Lipstick effect puts a brave face on beauty salons
● At a Sorbet salon in Johannesburg’s Hyde Park Corner mall, Iona Maclean sat for her manicure on Wednesday, chatting and laughing with the staff while a glass of sparkling wine bubbled next to her.
She has been frequenting the Hyde Park Corner branch for four years, and her reason for coming back is the “experience”.
Maclean is one of thousands of South Africans, including men, behind a surge in the rollout of beauty salons.
Maclean said she liked the cheerfulness of the shop, the quality of the work and that it always made a plan to fit her into its schedule for her bi-monthly manicure and pedicure.
“I like that the staff remember who you are,” said Maclean, who has missed only one appointment since she started coming to the salon.
Part of that special feeling comes from the salon’s owner, Felicia Ntisa.
It was hard to miss the energetic Ntisa, who commanded the room’s attention when she walked in, with staff and customers taking the opportunity to have a chat and a laugh with her.
Ntisa, who also owns a sports marketing company, opened the Sorbet franchise in 2011 and has a second franchise in Bryanston that she opened the same year.
Ntisa said 91.6% of her business at Hyde Park comes from regular customers while regulars account for 89% of her Bryanston customers.
Five months ago she opened a Sorbet Man, also in Hyde Park, which offers haircuts, beard care, waxing, manicures and pedicures as well as massages.
However, she has not been exempt from the tough economy, which has affected her business.
“There has been growth but obviously not as rapid as it was in the beginning. And I think this year in particular has been probably the worst year to be honest, but I’m blessed because of the location,” said Ntisa.
In addition to its beauty salons and Sorbet Man, the 13-year-old group also has dry bars, where customers can get a quick haircut or manicure.
Business has been good for Sorbet, which has grown into a 200-salon-strong franchise group since Ian Fuhr founded it in 2005. The business was bought by Long4Life, an investment company owned by Bidvest founder Brian Joffe, for R115m in November last year.
Said Rudi Rudolph, the group’s CEO: “An amazing part about this business is that there is growth.
“Obviously we’ve slowed down but we are not negative, we’ve got positive growth. The beauty of the business is that even in bad times, hair grows, nails grow. It doesn’t stop.”
Sorbet, together with Long4Life’s other personal-care and wellness brand Limelight, generated revenue of R56.2m in the six months ending August 31.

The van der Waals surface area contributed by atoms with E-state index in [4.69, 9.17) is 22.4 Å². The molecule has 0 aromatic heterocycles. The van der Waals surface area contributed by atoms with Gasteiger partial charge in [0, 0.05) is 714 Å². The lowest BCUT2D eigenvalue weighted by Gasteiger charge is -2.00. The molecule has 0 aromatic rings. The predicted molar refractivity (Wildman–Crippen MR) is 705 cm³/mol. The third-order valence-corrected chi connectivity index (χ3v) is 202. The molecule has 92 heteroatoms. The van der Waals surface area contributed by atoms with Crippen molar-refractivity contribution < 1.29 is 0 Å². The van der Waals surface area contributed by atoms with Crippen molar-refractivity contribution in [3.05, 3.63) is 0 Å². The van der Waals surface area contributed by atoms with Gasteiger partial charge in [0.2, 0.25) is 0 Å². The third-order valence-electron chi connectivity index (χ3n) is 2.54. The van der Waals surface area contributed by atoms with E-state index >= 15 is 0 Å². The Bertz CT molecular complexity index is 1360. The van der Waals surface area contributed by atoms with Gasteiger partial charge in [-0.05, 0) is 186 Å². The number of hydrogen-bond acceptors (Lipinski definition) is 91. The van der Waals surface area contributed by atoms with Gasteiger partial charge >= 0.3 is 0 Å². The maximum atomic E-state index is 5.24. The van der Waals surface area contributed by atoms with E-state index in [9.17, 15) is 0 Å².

Lester Davids, an analyst at Unum Capital, said the need for people to maintain their image despite a weak economy is what makes the beauty sector attractive.
“Consumers may look to cut other expenses before cutting on beauty purchases and related routines. This is often referred to as the ‘lipstick effect’, where consumers would continue to buy an item of beauty, despite a weakening of their finances,” said Davids.
But for Imbalie Beauty it is a different story. The company has experienced over a decade of hardship since listing on the JSE’s AltX in 2007. It is considering delisting.
The group’s share price has crashed 94% since it listed and revenue for the interim period ending November fell to R22.4m from R32.2m in 2017.
To add to its woes, the group’s shares were suspended by the JSE after its auditors issued a disclaimer against it.
Imbalie owns the 38-year-old Placecol Skin Care Clinic, Dream Nails Beauty and Perfect 10 Nail & Body Studio.
Said Imbalie CEO Esna Colyn: “It’s been tough, 2016 was exceptionally tough, in such a way that I actually went to Mr Kevin Hedderwick from Famous Brands [now retired] and said ‘Kevin, I need mentor sessions because I don’t know where to go from here’.
“So that was very tough when the economy turned and from there on we actually did look at delisting our company but we haven’t finalised it as yet.”
She said she had nothing further to share about the delisting because she was waiting to hear back from a corporate adviser she met with to discuss this on Monday.
Imbalie Beauty, which has 150 franchises, made the decision to look into delisting because the company is too small.
“In the current market we are too small to be listed, that is the truth, and you know to remain listed is costly,” she said.
Colyn said the group originally decided to list the company to raise capital from institutional shareholders.
She said the group was working on turning its business around by focusing on wellness in addition to beauty, and stepping up its marketing strategy.
Davids described the timing of the listing in 2007 as “unfortunate” due to how close it was to the peak of the global equities bull market and a diminishing appetite for equities following the global financial crisis.
He said the low liquidity of the share and the size of the company mean it may not have been attractive to some large fund managers.
Unlike Imbalie, he said, Sorbet had the backing of Long4Life, a company with the experience of serial entrepreneurs and operators in the consumer space.
Davids said that Sorbet was a well-known brand, which is something that Imbalie may be lacking, possibly due to having a smaller marketing budget, and the market conditions.
Felicia Ntisa in one of the Sorbet beauty salons she owns in Hyde Park Corner and Bryanston, Johannesburg.